The Board of Directors of the American Society for Clinical Laboratory Science (ASCLS) is pleased to announce the selection of James Flanigan as ASCLS Executive Vice President to succeed Elissa Passiment, who announced her pending retirement earlier last year.
James “Jim” Flanigan, CAE comes to ASCLS from the Society of Critical Care Medicine, where he was the Director of Marketing. He is the chief revenue officer responsible for generating nearly 80% of the Society’s gross income through program and product marketing and membership programs as well as institutional and international sales and industry relations.
Prior to joining the SCCM staff, Jim served as Director of Marketing for the American Veterinary Medical Association where he oversaw the association’s member, market and economic research as well as the AVMA’s public education campaigns and association-wide branding. He is a 26 year veteran of the association management profession and a graduate of Iowa State University with a degree in Journalism and Mass Communications.
He received his Certified Association Executive (CAE) credential in 2013.
Jim and his wife Kris have two sons. He and his family, which includes two cats, live in Carol Stream, Illinois, a western suburb of Chicago.
Jim will be joining ASCLS March 1, 2016. Elissa will team with Jim for a yet-to-be-determined period of transition.
The Board of Directors would like to thank the EVP Search Committee for their dedication during the search process.
Of course, the Board would also like to acknowledge Elissa’s dedication during her almost 21 years of service to ASCLS as our EVP and for her prior service as a Past President and member. Elissa stated that she is looking forward to attending a national meeting with husband Joe and having time to socialize!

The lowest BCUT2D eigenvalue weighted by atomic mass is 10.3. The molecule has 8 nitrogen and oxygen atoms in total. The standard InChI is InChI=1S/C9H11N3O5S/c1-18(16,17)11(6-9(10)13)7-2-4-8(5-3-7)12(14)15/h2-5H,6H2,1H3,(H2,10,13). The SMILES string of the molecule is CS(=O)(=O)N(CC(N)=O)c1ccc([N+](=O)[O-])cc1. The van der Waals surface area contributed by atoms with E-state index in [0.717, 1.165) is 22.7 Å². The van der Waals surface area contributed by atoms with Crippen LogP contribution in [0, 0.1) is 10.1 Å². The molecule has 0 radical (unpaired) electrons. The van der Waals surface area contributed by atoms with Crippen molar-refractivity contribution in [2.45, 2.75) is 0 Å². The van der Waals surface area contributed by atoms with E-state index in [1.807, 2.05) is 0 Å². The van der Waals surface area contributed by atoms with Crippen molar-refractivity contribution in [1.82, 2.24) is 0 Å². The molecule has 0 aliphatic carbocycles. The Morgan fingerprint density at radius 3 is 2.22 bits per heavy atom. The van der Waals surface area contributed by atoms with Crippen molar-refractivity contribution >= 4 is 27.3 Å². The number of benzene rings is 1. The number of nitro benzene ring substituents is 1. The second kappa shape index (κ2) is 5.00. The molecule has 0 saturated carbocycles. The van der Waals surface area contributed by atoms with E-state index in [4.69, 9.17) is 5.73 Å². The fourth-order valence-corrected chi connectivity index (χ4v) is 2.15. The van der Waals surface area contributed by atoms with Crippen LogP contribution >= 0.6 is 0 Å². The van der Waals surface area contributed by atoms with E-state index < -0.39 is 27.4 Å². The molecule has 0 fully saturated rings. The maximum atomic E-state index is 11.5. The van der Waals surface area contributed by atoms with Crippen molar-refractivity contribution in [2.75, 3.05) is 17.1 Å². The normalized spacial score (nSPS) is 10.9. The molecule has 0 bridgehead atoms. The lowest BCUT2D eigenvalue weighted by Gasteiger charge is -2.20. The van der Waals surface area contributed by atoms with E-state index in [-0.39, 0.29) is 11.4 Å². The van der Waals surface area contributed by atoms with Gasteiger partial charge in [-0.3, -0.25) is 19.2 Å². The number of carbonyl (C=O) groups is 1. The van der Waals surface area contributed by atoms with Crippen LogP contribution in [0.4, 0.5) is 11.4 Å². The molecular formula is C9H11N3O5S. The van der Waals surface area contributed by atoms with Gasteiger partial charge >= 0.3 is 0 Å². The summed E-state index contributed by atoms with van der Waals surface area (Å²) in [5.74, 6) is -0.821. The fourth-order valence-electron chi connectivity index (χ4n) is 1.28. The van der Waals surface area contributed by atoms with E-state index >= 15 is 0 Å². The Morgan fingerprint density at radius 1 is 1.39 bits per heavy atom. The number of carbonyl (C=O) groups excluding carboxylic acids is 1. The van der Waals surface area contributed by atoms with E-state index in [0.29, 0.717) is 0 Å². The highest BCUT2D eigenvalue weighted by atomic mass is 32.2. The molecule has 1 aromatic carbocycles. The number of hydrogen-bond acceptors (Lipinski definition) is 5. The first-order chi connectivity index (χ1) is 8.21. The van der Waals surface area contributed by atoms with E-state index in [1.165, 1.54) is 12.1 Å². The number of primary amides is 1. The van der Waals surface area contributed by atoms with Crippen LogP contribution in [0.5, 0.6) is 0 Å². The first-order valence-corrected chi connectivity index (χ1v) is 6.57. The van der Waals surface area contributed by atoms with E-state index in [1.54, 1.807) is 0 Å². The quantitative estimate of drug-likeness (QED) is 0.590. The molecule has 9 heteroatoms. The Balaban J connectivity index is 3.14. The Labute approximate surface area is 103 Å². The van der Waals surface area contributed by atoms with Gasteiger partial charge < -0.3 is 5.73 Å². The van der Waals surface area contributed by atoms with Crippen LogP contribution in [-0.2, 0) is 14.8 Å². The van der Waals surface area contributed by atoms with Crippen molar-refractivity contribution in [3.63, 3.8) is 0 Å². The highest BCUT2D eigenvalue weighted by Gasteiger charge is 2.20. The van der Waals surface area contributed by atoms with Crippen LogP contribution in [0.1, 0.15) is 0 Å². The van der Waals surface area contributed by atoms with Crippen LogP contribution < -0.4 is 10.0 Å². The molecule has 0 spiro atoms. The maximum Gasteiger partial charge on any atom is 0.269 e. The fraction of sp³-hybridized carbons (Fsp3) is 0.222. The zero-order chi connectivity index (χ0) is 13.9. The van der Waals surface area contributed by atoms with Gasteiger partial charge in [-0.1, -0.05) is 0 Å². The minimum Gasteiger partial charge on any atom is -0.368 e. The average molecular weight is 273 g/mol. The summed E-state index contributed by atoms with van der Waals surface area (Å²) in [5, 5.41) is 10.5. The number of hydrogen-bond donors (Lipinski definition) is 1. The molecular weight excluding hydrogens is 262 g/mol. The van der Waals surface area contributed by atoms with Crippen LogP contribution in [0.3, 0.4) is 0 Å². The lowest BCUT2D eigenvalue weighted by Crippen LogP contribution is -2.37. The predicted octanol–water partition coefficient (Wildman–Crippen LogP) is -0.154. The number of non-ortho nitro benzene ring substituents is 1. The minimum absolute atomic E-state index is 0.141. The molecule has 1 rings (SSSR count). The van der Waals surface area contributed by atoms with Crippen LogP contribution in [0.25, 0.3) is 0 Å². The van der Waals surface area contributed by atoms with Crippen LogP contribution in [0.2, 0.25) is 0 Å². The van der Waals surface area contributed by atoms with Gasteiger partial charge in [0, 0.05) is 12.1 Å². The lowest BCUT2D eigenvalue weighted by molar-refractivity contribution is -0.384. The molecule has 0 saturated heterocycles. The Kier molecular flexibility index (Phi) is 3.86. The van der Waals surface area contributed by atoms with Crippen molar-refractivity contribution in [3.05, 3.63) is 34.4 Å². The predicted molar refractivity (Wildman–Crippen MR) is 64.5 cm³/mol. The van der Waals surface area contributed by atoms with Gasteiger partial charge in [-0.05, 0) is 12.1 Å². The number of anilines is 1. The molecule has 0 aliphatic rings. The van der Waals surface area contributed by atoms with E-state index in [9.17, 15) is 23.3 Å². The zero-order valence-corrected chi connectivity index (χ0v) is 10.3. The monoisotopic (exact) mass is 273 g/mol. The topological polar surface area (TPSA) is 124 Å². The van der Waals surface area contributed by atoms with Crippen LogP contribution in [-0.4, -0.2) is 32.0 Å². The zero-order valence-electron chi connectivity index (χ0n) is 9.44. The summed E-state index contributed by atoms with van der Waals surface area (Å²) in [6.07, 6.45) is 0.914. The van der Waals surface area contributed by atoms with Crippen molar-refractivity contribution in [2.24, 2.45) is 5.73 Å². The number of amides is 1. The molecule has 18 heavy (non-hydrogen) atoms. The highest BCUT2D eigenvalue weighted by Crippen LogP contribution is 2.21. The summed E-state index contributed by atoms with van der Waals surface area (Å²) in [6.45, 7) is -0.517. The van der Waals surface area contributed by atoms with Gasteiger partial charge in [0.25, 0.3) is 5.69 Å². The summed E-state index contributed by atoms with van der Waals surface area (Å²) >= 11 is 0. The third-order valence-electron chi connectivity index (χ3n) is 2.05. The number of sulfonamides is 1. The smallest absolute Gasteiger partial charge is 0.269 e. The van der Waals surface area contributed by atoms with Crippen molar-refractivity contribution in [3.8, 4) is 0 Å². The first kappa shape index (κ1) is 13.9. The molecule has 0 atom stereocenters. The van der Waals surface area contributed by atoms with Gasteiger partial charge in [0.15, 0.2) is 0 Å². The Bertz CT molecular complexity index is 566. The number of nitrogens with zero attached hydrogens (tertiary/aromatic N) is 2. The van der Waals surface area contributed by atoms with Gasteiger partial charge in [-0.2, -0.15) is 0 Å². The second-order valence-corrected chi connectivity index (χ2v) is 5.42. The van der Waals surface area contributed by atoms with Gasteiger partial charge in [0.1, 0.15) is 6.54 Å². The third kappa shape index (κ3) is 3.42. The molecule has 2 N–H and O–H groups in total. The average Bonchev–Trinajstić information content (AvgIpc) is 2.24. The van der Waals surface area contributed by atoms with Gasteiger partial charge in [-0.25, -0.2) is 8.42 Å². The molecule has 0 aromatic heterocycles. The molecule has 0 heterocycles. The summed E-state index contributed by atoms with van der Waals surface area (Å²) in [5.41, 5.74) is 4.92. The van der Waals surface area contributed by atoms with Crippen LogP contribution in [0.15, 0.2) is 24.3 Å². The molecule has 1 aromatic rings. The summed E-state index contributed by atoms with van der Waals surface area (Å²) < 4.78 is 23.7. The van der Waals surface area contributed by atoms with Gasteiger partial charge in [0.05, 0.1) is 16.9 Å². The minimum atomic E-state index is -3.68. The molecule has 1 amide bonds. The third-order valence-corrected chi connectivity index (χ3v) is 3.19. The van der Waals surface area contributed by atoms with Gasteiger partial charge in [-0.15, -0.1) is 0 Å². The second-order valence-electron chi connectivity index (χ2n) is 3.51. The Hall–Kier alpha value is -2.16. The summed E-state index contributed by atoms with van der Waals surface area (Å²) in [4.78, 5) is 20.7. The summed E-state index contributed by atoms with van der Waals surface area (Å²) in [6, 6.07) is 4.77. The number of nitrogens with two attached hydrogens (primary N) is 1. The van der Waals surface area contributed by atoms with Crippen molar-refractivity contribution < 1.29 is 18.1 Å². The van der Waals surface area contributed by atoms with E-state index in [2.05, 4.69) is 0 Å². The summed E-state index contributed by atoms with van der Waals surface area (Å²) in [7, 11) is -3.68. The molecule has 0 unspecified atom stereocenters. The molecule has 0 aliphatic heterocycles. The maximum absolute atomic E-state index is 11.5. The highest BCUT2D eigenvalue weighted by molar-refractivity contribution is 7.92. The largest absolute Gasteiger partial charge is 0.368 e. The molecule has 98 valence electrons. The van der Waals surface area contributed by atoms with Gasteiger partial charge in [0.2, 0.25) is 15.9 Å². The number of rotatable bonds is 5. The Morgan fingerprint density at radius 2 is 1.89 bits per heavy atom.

Applications for editor-in-chief (EIC) for Clinical Laboratory Science are now being accepted.
The EIC provides leadership and direction that results in the publishing of a well-respected, peer-reviewed, scientific journal. The EIC develops and reviews manuscripts, organizes journal functions to maintain editorial integrity and evaluates and makes adjustments to the journal as appropriate. Applicants should be a member of ASCLS, have authored peer reviewed publications, and served as a section editor of the journal or a similar position with another journal.
Clinical Laboratory Science is the official journal of the American Society for Clinical Laboratory Science (ASCLS).
Interested applicants should review the complete job description
ASCLS is participating with the Clinical Laboratory Management Association (CLMA) on its Increasing Clinical Effectiveness™ (ICE) program designed to demonstrate positive contributions to the laboratory through increasing efficiency and value. Each year, CLMA collects abstracts that demonstrate these innovations and shares them with the laboratory community.
Health care is in the midst of unprecedented change, as it moves from a fee-for-service model to one that reimburses for value. This “volume to value” shift requires laboratories to re-think their approach to meeting the needs of their institutions or their agencies. This shift will require laboratories to broaden their focus beyond cost savings and operational efficiency to include measurable positive impact on patient outcomes.